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Reports


Review carried out on 13 December 2019

During an annual regulatory review

We reviewed the information available to us about Dr Rajeev Raut on 13 December 2019. We did not find evidence of significant changes to the quality of service being provided since the last inspection. As a result, we decided not to inspect the surgery at this time. We will continue to monitor this information about this service throughout the year and may inspect the surgery when we see evidence of potential changes.

Inspection carried out on 1 March 2016

During a routine inspection

Letter from the Chief Inspector of General Practice

We carried out an announced comprehensive inspection at Dr Rajeev Raut on 1 March 2016. Overall the practice is rated as good.

Our key findings across all the areas we inspected were as follows;

  • There was an open and transparent approach to safety and an effective system in place for reporting and recording significant events.
  • Risks to patients were assessed and well managed.
  • Staff assessed patients’ needs and delivered care in line with current evidence based guidance. Staff had the skills, knowledge and experience to deliver effective care and treatment.
  • Patients said they were treated with compassion, dignity and respect and they were involved in their care and decisions about their treatment.
  • Information about services and how to complain was available and easy to understand.
  • Most patients said they found it easy to make an appointment with a named GP and that there was continuity of care, with urgent appointments available the same day.
  • The practice had good facilities and was well equipped to treat patients and meet their needs.
  • There was a clear leadership structure and staff felt supported by management. The practice proactively sought feedback from staff and patients, which it acted on.
  • The provider was aware of and complied with the requirements of the Duty of Candour. This means providers must be open and transparent with service users about their care and treatment, including when it goes wrong.

In addition the provider should:

  • A system should be implemented to ensure emergency drugs are in place to deal with emergency situations and a full risk assessment conducted where drugs are deemed not required.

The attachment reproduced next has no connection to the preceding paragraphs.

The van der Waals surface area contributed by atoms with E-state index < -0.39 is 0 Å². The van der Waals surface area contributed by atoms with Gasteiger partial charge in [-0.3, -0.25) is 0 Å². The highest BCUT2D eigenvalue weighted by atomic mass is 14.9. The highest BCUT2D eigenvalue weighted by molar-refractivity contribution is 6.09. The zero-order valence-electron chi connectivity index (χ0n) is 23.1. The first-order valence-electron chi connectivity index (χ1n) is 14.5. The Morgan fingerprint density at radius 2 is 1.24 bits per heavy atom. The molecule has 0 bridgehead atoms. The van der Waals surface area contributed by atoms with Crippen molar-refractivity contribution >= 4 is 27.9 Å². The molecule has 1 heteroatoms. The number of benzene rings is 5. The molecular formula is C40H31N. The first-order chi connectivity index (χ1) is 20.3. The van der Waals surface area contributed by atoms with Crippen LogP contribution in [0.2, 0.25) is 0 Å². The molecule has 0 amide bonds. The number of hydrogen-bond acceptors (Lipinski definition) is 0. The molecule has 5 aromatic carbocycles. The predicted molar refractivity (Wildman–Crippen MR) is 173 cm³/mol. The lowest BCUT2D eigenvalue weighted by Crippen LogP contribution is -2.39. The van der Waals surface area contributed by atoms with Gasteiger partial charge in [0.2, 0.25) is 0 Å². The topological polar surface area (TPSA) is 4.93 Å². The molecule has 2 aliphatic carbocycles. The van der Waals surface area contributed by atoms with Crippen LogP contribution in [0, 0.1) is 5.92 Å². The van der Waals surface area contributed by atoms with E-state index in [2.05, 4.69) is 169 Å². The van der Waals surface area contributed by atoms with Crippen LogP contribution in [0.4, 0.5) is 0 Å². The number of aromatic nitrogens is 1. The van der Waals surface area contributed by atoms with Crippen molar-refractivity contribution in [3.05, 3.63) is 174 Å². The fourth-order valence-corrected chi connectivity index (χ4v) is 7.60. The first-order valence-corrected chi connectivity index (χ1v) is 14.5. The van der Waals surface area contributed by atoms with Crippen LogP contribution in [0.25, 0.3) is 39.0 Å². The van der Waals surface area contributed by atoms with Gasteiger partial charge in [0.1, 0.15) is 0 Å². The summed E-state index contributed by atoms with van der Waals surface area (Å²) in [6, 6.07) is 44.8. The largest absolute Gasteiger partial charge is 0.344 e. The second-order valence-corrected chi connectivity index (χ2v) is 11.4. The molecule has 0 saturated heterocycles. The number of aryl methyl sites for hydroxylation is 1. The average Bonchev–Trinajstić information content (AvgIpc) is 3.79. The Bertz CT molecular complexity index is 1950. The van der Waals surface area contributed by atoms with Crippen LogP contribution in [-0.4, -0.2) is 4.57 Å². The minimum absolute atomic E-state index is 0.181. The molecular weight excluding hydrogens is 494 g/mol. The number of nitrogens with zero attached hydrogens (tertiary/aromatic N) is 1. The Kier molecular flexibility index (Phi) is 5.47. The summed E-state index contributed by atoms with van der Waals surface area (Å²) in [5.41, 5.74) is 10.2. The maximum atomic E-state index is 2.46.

• Clinical audits must include a full cycle of events to ensure patient outcomes are improved and reflection and learning is recorded with action points identified.

  • Introduce formalised and documented staff and multi-disciplinary team meetings.

Professor Steve Field (CBE FRCP FFPH FRCGP) 

Chief Inspector of General Practice

Inspection carried out on 14 June 2013

During an inspection in response to concerns

We carried out this announced inspection because at the time of registration the provider had told us that they were not compliant in some outcome areas.

We saw that the practice had processes in place to ensure consent was obtained and documented when required, however some further work was required to ensure that all clinicians were aware of how to document this on the clinical system.

We spoke with two patients who were happy with the service they received from the practice. Comments included:

�Dr Raut was really good. He got him [son] to open his mouth and lift up his shirt�.

�It�s a really nice practice. I cannot say anything bad about him [Dr Raut].�

�I wouldn�t change practice. I�ve been there 40 odd years and was with Senior Dr Raut.�

We saw that the practice were up to date with infection control policies and procedures and following a tour around the clinical areas we found these to be clean and well maintained.